The cost of housing didn’t shock Peter Ohm when he moved to Pullman four years ago.Ryan Bentley could have also addressed how property taxes make home ownership expensive on the Palouse as well. Pullman is #1 and Moscow is #2 in proportional real estate taxes among all "micropolitan" areas in the West. This is caused by a couple of factors: a hot real estate market resulting in high property tax evaluations and an underdeveloped retail sector, which makes local governments more reliant on property taxes versus sales taxes.
Ohm came to the Palouse from Orange County, Calif., and lived in an apartment like other college students. He thought prices in the area were cheap compared to Southern California.
Now that he owns Advance Tech, a computer consulting company, is married and has a young son, he’s started to look for a house.
His initial view of home prices in the area has changed.
“I think prices are a little high,” Ohm said. “We were planning on waiting to buy a home next year, but with prices going up, we don’t want them to go any higher.
“I don’t want to be trapped.”
Dale Miller, manager of the housing program for the Community Action Center in Pullman, said Ohm’s instincts are right on.
Miller said the cost of housing in the area probably won’t be dropping soon. Half of the county’s homeowners pay more than 30 percent of their monthly income on housing. Thirty percent is generally considered affordable by government standards.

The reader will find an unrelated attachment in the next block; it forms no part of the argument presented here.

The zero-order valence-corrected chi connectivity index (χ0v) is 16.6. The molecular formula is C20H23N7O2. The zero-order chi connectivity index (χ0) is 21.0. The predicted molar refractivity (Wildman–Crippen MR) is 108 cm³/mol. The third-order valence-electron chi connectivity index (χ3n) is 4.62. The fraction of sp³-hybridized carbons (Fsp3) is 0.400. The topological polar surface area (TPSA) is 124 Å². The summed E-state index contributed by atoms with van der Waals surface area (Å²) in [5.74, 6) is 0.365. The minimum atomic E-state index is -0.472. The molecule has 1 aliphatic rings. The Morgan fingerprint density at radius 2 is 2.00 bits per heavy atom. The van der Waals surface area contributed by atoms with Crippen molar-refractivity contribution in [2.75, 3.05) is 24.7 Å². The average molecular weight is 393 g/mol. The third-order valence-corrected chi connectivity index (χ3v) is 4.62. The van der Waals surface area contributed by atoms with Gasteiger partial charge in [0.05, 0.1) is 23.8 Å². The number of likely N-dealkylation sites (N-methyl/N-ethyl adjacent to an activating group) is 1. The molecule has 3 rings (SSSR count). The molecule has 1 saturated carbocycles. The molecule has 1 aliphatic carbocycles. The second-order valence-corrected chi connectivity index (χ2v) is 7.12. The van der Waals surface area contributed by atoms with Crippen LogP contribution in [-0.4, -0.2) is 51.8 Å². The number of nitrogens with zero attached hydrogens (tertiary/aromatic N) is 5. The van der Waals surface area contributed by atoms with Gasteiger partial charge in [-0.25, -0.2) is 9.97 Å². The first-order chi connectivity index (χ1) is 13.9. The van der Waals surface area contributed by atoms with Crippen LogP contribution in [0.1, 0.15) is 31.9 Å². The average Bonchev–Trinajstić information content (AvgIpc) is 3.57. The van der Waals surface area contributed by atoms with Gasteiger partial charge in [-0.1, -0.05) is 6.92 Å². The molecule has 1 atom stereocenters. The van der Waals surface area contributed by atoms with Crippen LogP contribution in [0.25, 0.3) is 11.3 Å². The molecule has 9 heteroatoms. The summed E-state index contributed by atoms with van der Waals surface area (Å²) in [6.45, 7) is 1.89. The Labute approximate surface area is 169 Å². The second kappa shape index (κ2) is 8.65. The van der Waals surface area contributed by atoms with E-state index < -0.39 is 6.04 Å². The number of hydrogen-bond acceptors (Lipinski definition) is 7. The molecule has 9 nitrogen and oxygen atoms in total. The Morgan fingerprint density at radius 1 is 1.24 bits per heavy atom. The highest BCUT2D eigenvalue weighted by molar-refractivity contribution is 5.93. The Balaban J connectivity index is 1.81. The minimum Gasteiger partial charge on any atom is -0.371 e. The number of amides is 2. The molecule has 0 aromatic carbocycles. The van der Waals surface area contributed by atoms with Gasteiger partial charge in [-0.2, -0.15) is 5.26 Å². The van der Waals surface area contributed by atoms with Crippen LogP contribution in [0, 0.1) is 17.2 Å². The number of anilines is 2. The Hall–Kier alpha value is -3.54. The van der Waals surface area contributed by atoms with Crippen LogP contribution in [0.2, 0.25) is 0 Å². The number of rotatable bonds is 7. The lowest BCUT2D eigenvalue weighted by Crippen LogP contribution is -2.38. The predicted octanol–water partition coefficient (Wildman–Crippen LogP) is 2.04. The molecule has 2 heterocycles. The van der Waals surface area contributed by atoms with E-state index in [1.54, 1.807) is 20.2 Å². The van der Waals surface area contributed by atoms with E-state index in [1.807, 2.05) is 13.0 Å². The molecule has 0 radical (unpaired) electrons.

“Those statistics are getting a little old,” Miller said. “Around here, rent and utilities have crept up and housing prices have jumped.”
Tammy Lewis, with the Palouse Economic Development Council, said the area has some housing problems. Most of the homes on the market are too expensive for first-time homebuyers, and ones that are reasonably priced are hard to find.
Lewis said most of the houses available in Pullman and Moscow are priced around $200,000 or more. Property in Palouse, Colton and Potlatch is cheaper, but it only pops up once in a while.
Miller said the average home cost $170,000 in Whitman County in 2005. That figure jumped 20 percent this year and is hovering around $200,000.
Debbie Loaiza, broker and co-owner of Bennett and Associates, said the average home in Latah County sold for $179,280 from January to July of 2005. The average price jumped to $194,737 a year later.
Miller said the area isn’t seeing the real estate slowdown that has become common in other parts of the country largely because of the two universities, a growing high-tech field and overall increased interest in the area.
Whitman County has the fifth-highest housing prices in the state of Washington, Miller said. San Juan county is the most expensive, followed by King, Jefferson and Whatcom counties.
“We have an agricultural industry like Garfield or Asotin counties, but we have the two universities that provide the biggest economic engine,” Miller said. “They provide higher wages, and those people can afford a $300,000 house and keep the price up.”